A rundown of the Brexit backstop

One of the problems in the Brexit negotiations centred on the border between Northern Ireland and the Republic of Ireland.

On 29 March, the EU and UK agreed a withdrawal agreement which included an agreement on the Irish border.

In the meantime, the UK will enter a transition period where it will remain in the single market and customs union and continue to trade with the EU. This will stay in place until December 2020, at the latest. In this period, future trade rules between the UK and the EU will be established. Of course, more negotiations will be ongoing until 31 October.

 

What is the Irish backstop?

The backstop is in place to act as an insurance policy for the EU, to ensure that Northern Ireland avoids a hard border by making it subject to the rules of the EU’s single market, should leaders fail to agree on trade rules going forward. 

If a deal is made, the backstop won’t be needed and both Northern Ireland and the UK will have similar trading restrictions. However, if a trade deal isn’t struck in this period, this is where the backstop will come into force and Northern Ireland would be required to align with the EU single market on goods standards, agricultural production and veterinary controls. The UK would then form a single customs territory with the EU.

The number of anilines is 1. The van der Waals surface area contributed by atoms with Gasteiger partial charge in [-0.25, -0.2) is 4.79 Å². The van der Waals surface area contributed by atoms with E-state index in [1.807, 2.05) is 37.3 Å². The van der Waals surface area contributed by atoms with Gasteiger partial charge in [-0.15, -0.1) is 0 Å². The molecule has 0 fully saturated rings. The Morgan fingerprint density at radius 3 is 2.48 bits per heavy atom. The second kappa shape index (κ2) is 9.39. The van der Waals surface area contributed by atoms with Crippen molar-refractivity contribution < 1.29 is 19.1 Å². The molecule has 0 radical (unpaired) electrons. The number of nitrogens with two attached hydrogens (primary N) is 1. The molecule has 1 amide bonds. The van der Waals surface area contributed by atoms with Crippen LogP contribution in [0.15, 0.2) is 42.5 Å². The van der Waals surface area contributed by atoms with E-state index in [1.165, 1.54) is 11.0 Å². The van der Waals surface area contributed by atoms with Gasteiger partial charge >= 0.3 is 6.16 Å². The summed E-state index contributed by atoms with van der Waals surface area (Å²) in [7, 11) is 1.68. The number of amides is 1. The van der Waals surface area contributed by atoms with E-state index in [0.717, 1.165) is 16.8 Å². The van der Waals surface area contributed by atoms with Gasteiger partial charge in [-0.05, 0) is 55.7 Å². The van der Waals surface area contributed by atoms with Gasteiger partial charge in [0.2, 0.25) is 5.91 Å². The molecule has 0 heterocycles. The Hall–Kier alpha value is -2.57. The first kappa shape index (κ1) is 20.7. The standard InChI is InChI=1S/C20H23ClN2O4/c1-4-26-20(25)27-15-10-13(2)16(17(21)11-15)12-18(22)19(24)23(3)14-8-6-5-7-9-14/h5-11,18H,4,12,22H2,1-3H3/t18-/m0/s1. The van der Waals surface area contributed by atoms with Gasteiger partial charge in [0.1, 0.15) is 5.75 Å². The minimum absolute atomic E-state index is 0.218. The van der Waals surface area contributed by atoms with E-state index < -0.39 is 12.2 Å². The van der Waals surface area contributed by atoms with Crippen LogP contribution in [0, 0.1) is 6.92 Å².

What does this mean?

Should Northern Ireland align with the EU single market, this would give them an advantage over the UK when trading with the EU. UK businesses may then face other barriers, of which would be determined by what is agreed at the time, with further administrative burdens deemed likely.

It’s predicted that the food and agricultural industry will be particularly affected, with 100% of Welsh lamb or Scottish beef shipments going into the EU requiring documentary and physical checks.  Overall this will increase the cost and complexity of export for retailers and distributors. 

Regarding VAT, this could mean that imports from Great Britain will be subject to VAT at the point of entering the EU, whilst this wouldn’t affect Northern Ireland.

That’s not to say that Northern Ireland would be better off. The DUP (Democratic Unionist Party) believes that the backstop will have a detrimental impact on Northern Ireland’s democracy and economy. The economies between the Republic of Ireland and Northern Ireland are heavily interconnected and a border could stall trade and break down both consumer and business relations.

 

Is it likely to happen?

The backstop is a huge sticking point for Parliament and further discussions are currently in place to discuss whether the terms of the backstop can be amended, or if alternative arrangements can be put into place. Whether or not it will happen is still very much up in the air. Some negotiators claim it is essential to stop a hard border, but many officials are worried that the backstop will trap the UK, as both the EU and the UK need to agree for a trade deal to be made.

The race to get a deal sorted before March is on, and at this point, anything could happen. Ensure your business is prepared against almost any eventuality with an insurance policy that fits the bill. Call a member of our team on

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